Obviously it is a good thing that the terrorists think twice about bombing the embassies and consulates in which we work. But is there a better way? Friedman thinks so, and puts his faith in that old government stand-by- a commission to study the problem:

Bottom line: We urgently need a national commission to look at all the little changes we have made in response to 9/11 - from visa policies to research funding, to the way we've sealed off our federal buildings, to legal rulings around prisoners of war - and ask this question: While no single change is decisive, could it all add up in a way so that 20 years from now we will discover that some of America's cultural and legal essence - our DNA as a nation - has become badly deformed or mutated?

This would be a tragedy for us and for the world. Because, as I've argued, where birds don't fly, people don't mix, ideas don't get sparked, friendships don't get forged, stereotypes don't get broken, and freedom doesn't ring.

By and large I agree with the idea- someone should indeed be keeping track of the impact our decisions have made. Should it be the government, or academia, or the people themselves in the form of journalism, blogs and correspondence with our elected officials? I favor a blend of the three. In addition, however, we must aggressively continue to get our message out- we do not want to work in prison-like embassies, we do not want to close our doors and shut the valve on the free exchange of visitors and ideas. But we will take the actions necessary to defend ourselves. There is a fine line between protection and isolation, and we are approaching that line bit by bit. If the rest of the world does not want us to completely disengage (and I am not sure that is the case), then we need their help. There can be no doubt that we do indeed have enemies- there is considerable doubt that we have true allies. Exchanges such as Friedman’s are encouraging- but they are not enough. We can only go so far alone in this new chapter of the eternal struggle for survival. I for one live for the day when we can relax the security of our embassies, and birds and ideas can fly through without the threat of terror.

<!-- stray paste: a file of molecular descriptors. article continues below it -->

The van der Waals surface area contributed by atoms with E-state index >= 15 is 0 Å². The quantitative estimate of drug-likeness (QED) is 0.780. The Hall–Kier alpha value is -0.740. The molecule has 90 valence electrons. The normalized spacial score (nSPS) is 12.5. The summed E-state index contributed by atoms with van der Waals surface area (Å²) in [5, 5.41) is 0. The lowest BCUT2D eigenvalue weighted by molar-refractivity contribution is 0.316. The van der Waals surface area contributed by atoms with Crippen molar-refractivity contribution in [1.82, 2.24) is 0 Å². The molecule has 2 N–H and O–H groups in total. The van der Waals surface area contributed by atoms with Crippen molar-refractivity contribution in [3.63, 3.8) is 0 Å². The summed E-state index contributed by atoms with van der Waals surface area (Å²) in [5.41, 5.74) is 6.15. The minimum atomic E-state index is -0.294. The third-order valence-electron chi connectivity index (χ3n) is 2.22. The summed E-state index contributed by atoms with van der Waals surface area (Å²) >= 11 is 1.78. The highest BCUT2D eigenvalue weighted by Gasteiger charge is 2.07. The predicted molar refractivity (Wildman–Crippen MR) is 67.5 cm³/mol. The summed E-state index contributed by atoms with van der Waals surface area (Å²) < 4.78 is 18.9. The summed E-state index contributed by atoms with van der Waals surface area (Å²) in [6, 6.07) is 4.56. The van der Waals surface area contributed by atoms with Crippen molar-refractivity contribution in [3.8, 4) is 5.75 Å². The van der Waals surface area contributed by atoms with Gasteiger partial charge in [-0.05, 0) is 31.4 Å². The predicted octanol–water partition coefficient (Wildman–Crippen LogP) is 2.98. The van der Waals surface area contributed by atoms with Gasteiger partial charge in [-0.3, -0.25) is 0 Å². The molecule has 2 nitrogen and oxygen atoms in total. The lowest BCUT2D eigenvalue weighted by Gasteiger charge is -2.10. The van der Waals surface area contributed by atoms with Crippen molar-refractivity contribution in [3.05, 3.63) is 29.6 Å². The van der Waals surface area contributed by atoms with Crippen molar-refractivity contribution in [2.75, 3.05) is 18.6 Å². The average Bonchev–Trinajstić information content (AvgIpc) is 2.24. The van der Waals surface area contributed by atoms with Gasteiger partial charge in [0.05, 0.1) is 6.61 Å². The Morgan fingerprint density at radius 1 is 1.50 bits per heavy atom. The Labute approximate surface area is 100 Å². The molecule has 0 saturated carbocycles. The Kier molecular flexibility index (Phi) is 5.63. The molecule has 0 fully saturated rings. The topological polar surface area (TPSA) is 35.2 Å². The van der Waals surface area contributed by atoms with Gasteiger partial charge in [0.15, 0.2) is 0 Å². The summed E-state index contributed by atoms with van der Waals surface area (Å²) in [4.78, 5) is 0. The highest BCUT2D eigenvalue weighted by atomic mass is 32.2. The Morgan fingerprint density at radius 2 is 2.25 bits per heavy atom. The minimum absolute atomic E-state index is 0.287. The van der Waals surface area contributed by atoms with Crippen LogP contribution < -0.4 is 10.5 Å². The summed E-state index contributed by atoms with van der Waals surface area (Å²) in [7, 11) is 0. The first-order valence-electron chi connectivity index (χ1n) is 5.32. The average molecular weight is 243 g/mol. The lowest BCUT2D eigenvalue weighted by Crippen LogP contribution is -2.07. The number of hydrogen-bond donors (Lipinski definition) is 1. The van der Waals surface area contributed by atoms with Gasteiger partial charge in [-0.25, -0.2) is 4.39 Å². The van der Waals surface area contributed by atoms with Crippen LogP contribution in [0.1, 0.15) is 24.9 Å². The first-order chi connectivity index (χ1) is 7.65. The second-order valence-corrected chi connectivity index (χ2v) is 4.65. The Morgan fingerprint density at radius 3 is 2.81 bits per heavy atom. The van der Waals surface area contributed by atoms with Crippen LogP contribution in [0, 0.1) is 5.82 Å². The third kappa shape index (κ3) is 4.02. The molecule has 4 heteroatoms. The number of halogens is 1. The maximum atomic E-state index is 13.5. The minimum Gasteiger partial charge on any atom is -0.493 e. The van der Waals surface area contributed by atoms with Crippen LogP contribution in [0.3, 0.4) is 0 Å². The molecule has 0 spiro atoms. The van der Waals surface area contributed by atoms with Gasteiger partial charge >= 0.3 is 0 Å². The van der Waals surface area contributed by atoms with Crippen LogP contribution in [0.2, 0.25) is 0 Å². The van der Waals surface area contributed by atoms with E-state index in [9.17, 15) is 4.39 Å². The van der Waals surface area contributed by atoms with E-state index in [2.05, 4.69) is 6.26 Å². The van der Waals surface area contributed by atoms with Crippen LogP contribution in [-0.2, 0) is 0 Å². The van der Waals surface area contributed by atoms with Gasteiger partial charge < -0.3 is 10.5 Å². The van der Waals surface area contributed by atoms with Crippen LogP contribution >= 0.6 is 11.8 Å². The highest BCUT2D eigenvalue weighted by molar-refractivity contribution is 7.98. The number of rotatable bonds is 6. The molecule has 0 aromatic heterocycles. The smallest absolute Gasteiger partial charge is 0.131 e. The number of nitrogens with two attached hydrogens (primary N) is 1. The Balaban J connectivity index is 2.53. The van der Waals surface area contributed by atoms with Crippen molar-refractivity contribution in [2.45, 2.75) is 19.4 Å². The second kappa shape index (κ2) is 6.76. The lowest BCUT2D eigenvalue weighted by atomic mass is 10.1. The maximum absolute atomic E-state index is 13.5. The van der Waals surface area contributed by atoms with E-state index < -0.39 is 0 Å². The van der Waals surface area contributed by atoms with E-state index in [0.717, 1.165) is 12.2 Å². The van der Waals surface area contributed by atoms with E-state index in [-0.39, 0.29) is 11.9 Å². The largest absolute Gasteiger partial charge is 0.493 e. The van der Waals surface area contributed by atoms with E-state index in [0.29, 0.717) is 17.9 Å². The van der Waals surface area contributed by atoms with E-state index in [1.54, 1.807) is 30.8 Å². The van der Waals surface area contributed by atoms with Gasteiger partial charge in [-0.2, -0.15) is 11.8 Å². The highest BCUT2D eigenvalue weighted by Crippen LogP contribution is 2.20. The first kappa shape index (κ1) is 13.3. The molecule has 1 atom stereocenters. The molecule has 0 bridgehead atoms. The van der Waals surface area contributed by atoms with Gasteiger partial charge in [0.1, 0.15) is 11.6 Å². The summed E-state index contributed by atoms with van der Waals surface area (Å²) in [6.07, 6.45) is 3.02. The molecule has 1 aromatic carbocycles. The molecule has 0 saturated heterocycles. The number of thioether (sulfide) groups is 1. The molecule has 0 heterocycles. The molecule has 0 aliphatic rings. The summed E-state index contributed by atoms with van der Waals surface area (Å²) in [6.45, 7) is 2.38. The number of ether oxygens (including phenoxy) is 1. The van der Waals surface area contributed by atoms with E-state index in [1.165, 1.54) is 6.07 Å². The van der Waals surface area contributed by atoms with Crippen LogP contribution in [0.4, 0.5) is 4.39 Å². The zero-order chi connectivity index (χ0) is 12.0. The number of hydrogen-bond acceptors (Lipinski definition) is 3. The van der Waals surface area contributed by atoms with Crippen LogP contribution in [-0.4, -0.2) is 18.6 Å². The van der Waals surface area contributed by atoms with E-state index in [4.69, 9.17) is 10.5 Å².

As Friedman notes:

In New Delhi, the Indian writer Gurcharan Das remarked to me that with each visit to the U.S. lately, he has been forced by border officials to explain why he is coming to America. They "make you feel so unwanted now," said Mr. Das. America was a country "that was always reinventing itself," he added, because it was a country that always welcomed "all kinds of oddballs" and had "this wonderful spirit of openness." American openness has always been an inspiration for the whole world, he concluded. "If you go dark, the world goes dark."

Muslim extremists in the ME are poised with one hand on the light switch, and we cannot possibly deter them alone. So Mr. Das, and Mr. Tinawi, and Mr. Friedman, and to my intern friend, know this- our ugly buildings and omnipresent security are not aimed at you, but they will not go away without your, and your nations’, support. Our DNA is intact, and we intend to keep it that way.

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dé·marche 1) A course of action; a maneuver. 2) A diplomatic representation or protest 3) A statement or protest addressed by citizens to public authorities.